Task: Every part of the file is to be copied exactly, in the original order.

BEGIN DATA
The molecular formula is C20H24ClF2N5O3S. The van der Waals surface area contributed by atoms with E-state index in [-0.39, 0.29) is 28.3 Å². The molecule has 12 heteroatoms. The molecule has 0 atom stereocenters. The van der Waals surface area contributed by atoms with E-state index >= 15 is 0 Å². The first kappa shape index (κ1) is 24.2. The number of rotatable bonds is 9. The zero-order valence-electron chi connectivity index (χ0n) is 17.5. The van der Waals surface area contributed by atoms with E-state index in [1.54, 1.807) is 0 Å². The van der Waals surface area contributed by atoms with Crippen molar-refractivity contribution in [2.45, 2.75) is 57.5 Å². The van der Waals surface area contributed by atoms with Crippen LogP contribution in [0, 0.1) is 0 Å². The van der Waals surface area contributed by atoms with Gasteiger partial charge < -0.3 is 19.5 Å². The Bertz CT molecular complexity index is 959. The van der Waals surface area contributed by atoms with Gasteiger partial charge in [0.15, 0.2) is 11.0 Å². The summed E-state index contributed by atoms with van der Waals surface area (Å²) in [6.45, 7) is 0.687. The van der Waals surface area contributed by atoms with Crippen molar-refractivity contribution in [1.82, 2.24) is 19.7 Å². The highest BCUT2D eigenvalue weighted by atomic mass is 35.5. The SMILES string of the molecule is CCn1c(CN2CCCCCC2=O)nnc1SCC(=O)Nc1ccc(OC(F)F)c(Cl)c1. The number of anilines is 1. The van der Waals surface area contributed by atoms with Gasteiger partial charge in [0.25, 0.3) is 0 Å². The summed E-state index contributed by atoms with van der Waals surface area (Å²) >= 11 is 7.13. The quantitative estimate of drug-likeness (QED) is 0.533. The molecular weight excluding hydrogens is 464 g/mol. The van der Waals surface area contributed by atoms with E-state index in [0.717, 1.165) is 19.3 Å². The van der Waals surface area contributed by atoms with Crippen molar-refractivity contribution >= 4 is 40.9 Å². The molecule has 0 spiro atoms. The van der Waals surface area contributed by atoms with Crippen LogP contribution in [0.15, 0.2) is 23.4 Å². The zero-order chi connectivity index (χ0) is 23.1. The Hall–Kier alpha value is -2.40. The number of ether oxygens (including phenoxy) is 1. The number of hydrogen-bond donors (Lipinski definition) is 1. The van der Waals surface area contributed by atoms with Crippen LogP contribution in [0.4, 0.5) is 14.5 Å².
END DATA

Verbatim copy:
The molecular formula is C20H24ClF2N5O3S. The van der Waals surface area contributed by atoms with E-state index in [-0.39, 0.29) is 28.3 Å². The molecule has 12 heteroatoms. The molecule has 0 atom stereocenters. The van der Waals surface area contributed by atoms with E-state index >= 15 is 0 Å². The first kappa shape index (κ1) is 24.2. The number of rotatable bonds is 9. The zero-order valence-electron chi connectivity index (χ0n) is 17.5. The van der Waals surface area contributed by atoms with E-state index in [1.54, 1.807) is 0 Å². The van der Waals surface area contributed by atoms with Crippen molar-refractivity contribution in [2.45, 2.75) is 57.5 Å². The van der Waals surface area contributed by atoms with Crippen LogP contribution in [0, 0.1) is 0 Å². The van der Waals surface area contributed by atoms with Gasteiger partial charge < -0.3 is 19.5 Å². The Bertz CT molecular complexity index is 959. The van der Waals surface area contributed by atoms with Gasteiger partial charge in [0.15, 0.2) is 11.0 Å². The summed E-state index contributed by atoms with van der Waals surface area (Å²) in [6.45, 7) is 0.687. The van der Waals surface area contributed by atoms with Crippen molar-refractivity contribution in [1.82, 2.24) is 19.7 Å². The highest BCUT2D eigenvalue weighted by atomic mass is 35.5. The SMILES string of the molecule is CCn1c(CN2CCCCCC2=O)nnc1SCC(=O)Nc1ccc(OC(F)F)c(Cl)c1. The number of anilines is 1. The van der Waals surface area contributed by atoms with Gasteiger partial charge in [0.25, 0.3) is 0 Å². The summed E-state index contributed by atoms with van der Waals surface area (Å²) >= 11 is 7.13. The quantitative estimate of drug-likeness (QED) is 0.533. The molecular weight excluding hydrogens is 464 g/mol. The van der Waals surface area contributed by atoms with E-state index in [0.717, 1.165) is 19.3 Å². The van der Waals surface area contributed by atoms with Crippen molar-refractivity contribution >= 4 is 40.9 Å². The molecule has 0 spiro atoms. The van der Waals surface area contributed by atoms with Crippen LogP contribution in [0.15, 0.2) is 23.4 Å². The zero-order chi connectivity index (χ0) is 23.1. The Hall–Kier alpha value is -2.40. The number of ether oxygens (including phenoxy) is 1. The number of hydrogen-bond donors (Lipinski definition) is 1. The van der Waals surface area contributed by atoms with Crippen LogP contribution in [0.4, 0.5) is 14.5 Å².